Yet the mental is too radically different for it to arise gradually from the physical. This emergence of subjective feelings from physical stuff appears inconceivable and is at odds with a basic precept of physical thinking, the Ur-conservation law—ex nihilo nihil fit. So if there is nothing there in the first place, adding a little bit more won’t make something. If a small brain won’t be able to feel pain, why should a large brain be able to feel the god-awfulness of a throbbing toothache? Why should adding some neurons give rise to this ineffable feeling? The phenomenal hails from a kingdom other than the physical and is subject to different laws. I see no way for the divide between unconscious and conscious states to be bridged by bigger brains or more complex neurons.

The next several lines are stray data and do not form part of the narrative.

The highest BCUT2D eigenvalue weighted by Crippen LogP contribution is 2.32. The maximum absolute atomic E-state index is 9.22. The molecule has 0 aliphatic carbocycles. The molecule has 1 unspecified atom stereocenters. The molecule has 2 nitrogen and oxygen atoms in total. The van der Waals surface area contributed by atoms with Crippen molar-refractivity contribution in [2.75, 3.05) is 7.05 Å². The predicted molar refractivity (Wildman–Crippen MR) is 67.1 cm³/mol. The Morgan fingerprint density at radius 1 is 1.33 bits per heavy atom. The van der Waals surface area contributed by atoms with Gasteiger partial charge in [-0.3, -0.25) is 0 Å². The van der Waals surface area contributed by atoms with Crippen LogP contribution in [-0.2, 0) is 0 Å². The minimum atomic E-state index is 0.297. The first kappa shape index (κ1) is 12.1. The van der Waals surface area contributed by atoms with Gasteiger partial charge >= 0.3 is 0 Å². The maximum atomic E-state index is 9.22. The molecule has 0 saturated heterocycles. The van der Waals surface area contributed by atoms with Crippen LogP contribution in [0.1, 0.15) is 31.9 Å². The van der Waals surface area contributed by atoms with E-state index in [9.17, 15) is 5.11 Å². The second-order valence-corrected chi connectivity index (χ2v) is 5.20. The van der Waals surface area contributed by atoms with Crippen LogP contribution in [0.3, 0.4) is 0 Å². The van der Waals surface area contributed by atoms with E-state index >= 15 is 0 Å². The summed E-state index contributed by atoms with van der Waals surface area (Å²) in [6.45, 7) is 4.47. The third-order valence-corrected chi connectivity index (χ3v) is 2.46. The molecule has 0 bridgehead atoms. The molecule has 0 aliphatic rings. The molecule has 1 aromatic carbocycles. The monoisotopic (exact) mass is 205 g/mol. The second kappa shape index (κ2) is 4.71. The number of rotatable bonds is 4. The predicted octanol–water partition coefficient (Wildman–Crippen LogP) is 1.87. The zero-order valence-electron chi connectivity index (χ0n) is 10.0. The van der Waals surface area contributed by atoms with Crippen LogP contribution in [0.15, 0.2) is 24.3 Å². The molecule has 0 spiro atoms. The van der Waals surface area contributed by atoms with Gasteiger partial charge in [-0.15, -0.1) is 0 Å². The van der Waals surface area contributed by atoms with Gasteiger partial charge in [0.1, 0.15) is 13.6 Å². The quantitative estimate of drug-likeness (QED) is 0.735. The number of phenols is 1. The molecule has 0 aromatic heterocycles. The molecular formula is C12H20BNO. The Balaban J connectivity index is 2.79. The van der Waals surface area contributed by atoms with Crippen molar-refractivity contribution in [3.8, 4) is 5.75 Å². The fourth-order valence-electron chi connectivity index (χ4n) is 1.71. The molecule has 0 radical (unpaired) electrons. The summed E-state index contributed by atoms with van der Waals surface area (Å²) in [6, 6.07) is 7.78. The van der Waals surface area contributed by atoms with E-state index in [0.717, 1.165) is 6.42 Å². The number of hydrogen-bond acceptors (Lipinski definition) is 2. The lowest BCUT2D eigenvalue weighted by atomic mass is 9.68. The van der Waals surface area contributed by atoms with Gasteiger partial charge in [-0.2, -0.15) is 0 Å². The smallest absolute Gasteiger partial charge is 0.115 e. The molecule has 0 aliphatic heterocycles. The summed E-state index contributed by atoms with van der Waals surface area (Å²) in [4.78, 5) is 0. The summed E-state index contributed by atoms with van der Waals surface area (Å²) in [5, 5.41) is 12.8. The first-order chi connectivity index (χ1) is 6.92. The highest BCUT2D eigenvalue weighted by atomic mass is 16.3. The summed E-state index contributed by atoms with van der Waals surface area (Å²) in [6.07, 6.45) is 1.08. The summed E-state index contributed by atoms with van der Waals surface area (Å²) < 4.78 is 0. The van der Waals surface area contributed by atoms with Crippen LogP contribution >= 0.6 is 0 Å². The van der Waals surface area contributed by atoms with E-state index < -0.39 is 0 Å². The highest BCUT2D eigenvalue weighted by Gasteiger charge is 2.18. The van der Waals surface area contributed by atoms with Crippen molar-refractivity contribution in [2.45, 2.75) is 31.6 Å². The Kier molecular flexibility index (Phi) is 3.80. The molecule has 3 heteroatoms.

Koch points out what he sees as problems within traditional Panpsychism. He notes, “if consciousness is everywhere, why should it not animate the iPhone, the Internet or the United States of America?”  A Polytheist might well answer that objection with “it does.” We are well aware of phenomena like mass hysteria, of individuals transformed by a skillful speaker into a howling mob. We have seen bees function as a hive and ants work as a colony: we have no problem envisioning trillions of neurons working together to form a single mind. Why then is it so difficult to imagine that groups might be possessed of a Consciousness?  And instead of dismissing mind as a property emerging out of matter, what if we envisioned the material universe as a property which emerges out of Mind — or Minds?  Instead of imagining Gods as the dreams of humanity we might more rationally assume that humanity, and everything which surrounds us, is the dreams of the Gods.